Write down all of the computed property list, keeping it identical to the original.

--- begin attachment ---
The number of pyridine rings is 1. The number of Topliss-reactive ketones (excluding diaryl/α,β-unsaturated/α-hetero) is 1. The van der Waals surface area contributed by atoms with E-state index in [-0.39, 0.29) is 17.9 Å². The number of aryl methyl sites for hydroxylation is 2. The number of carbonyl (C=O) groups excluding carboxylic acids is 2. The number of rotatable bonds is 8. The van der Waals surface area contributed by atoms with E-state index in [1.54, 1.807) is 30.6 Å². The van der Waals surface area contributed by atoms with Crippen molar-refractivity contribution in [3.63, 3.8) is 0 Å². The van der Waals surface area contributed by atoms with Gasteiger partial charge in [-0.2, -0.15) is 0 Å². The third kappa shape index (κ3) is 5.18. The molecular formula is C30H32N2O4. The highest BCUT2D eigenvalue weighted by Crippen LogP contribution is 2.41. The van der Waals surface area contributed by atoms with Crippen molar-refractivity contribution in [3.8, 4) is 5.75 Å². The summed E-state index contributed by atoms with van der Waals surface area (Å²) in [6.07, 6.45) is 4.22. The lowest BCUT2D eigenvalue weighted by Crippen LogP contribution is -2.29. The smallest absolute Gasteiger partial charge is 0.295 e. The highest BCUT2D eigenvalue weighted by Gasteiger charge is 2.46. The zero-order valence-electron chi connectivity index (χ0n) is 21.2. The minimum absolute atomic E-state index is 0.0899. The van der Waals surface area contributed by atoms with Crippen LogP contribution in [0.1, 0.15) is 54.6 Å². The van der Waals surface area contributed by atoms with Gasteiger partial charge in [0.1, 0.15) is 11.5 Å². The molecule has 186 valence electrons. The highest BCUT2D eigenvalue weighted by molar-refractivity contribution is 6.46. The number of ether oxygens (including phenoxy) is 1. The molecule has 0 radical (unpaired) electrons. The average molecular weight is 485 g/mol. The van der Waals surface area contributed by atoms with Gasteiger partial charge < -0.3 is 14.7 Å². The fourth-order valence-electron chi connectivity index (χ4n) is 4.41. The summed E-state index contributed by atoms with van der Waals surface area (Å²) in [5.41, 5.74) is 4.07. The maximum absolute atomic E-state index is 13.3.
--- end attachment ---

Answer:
The number of pyridine rings is 1. The number of Topliss-reactive ketones (excluding diaryl/α,β-unsaturated/α-hetero) is 1. The van der Waals surface area contributed by atoms with E-state index in [-0.39, 0.29) is 17.9 Å². The number of aryl methyl sites for hydroxylation is 2. The number of carbonyl (C=O) groups excluding carboxylic acids is 2. The number of rotatable bonds is 8. The van der Waals surface area contributed by atoms with E-state index in [1.54, 1.807) is 30.6 Å². The van der Waals surface area contributed by atoms with Crippen molar-refractivity contribution in [3.63, 3.8) is 0 Å². The van der Waals surface area contributed by atoms with Gasteiger partial charge in [-0.2, -0.15) is 0 Å². The third kappa shape index (κ3) is 5.18. The molecular formula is C30H32N2O4. The highest BCUT2D eigenvalue weighted by Crippen LogP contribution is 2.41. The van der Waals surface area contributed by atoms with Crippen molar-refractivity contribution in [3.8, 4) is 5.75 Å². The summed E-state index contributed by atoms with van der Waals surface area (Å²) in [6.07, 6.45) is 4.22. The lowest BCUT2D eigenvalue weighted by Crippen LogP contribution is -2.29. The smallest absolute Gasteiger partial charge is 0.295 e. The highest BCUT2D eigenvalue weighted by Gasteiger charge is 2.46. The zero-order valence-electron chi connectivity index (χ0n) is 21.2. The minimum absolute atomic E-state index is 0.0899. The van der Waals surface area contributed by atoms with Crippen LogP contribution in [0.1, 0.15) is 54.6 Å². The van der Waals surface area contributed by atoms with Gasteiger partial charge in [0.1, 0.15) is 11.5 Å². The molecule has 186 valence electrons. The highest BCUT2D eigenvalue weighted by molar-refractivity contribution is 6.46. The number of ether oxygens (including phenoxy) is 1. The molecule has 0 radical (unpaired) electrons. The average molecular weight is 485 g/mol. The van der Waals surface area contributed by atoms with Gasteiger partial charge < -0.3 is 14.7 Å². The fourth-order valence-electron chi connectivity index (χ4n) is 4.41. The summed E-state index contributed by atoms with van der Waals surface area (Å²) in [5.41, 5.74) is 4.07. The maximum absolute atomic E-state index is 13.3.